INEEL researchers discover that concrete degrades nerve agent and can predict rate of decay

November 15, 2002

Researchers at the Department of Energy's Idaho National Engineering and Environmental Laboratory can detect the nerve agent VX on concrete surfaces using a unique chemical detection instrument. Scientific research into how quickly a nerve agent decays has the potential both to help counter terrorist threats and to support ongoing studies in environmental restoration.

What's more, researchers can now predict how quickly VX decays when it is sprayed on concrete. VX attacks the body's nervous system by interfering with the normal transmission of chemicals that help control nerves, muscles and glands.

Through funding from the U.S. Army and the Department of Energy, INEEL researchers are supporting environmental restoration and national security activities by designing new instruments that can identify chemicals quickly and accurately. INEEL specializes in analyzing chemicals on the surfaces of common materials such as soils and plants.

Using a prototype IT-SIMS (ion trap secondary mass spectrometer), researchers discovered that the chemical makeup of concrete reacts with VX and causes it to break down. How quickly the chemical weapon decomposes depends on the temperature of the environment-the hotter the better. Determining the relationship between VX degradation on concrete and ambient temperature is a significant advance. Such information could help governments make better decisions about how to protect their people in the event of a VX attack. A cover article featuring this research appears on the Nov, 15, 2002, Environmental Science and Technology Journal.

VX is easily absorbed through skin and eyes, and exposure to a tiny fraction of a gram can be lethal. It's important to be able to detect traces of the chemical on concrete, and to understand how long it will hang around, because concrete is so common. Although VX has been banned for use through the Chemical Weapons Convention, and most countries are destroying their stock of the chemical, it remains of interest because of possible use by terrorist groups.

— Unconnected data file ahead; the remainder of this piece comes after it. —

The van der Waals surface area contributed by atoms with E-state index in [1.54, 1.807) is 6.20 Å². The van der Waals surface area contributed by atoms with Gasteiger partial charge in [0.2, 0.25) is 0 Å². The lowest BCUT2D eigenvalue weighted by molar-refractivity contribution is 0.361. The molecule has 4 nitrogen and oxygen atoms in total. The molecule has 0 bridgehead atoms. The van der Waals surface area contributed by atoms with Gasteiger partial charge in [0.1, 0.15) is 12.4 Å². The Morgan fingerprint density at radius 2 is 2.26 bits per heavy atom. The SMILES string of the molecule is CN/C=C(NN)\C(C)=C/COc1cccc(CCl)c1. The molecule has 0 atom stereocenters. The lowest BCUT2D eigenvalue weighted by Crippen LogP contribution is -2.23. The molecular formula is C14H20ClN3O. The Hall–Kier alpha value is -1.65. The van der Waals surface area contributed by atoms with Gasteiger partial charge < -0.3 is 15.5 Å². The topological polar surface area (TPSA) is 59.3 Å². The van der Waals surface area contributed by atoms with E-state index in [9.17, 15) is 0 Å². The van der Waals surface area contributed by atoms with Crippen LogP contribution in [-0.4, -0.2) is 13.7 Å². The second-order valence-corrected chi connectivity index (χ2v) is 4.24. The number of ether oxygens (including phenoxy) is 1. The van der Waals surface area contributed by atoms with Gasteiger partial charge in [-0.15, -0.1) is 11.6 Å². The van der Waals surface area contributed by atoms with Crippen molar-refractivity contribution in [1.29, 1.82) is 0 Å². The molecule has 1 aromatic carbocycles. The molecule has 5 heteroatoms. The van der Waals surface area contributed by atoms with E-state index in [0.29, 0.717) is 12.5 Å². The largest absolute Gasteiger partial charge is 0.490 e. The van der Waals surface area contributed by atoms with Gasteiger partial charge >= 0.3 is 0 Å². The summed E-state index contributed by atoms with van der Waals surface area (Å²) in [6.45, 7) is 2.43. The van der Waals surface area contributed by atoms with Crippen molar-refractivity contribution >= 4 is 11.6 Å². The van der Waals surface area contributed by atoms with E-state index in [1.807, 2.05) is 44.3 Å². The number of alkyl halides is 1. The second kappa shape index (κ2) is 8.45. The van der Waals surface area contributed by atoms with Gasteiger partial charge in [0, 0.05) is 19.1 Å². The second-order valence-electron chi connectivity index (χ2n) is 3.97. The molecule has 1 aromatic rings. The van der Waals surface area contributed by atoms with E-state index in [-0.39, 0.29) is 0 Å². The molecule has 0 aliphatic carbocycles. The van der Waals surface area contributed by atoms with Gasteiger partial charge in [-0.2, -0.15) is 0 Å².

At first, the research team just wanted to prove that its prototype IT-SIMS instrument could accurately detect VX on concrete. The test was a success, but when the team looked at the spectra again later on, team members saw unexpected changes.

"At the time, we didn't know VX would degrade on concrete," said INEEL chemist Gary Groenewold. "Then we realized that we were looking at the spectral fingerprints for VX degradation products." Each chemical has its own unique, signature spectra-similar to that of a fingerprint.

Concrete, composed mainly of calcium carbonate and sand, has a high basic pH (10 or higher), and this pH enables it to neutralize the VX nerve agent. At a comfortable 24 degrees Celsius (75.2 degrees Fahrenheit), VX will degrade to 1 percent of its original concentration within 15 hours, and dwindle to a mere 10-millionth of original concentration within 50 hours.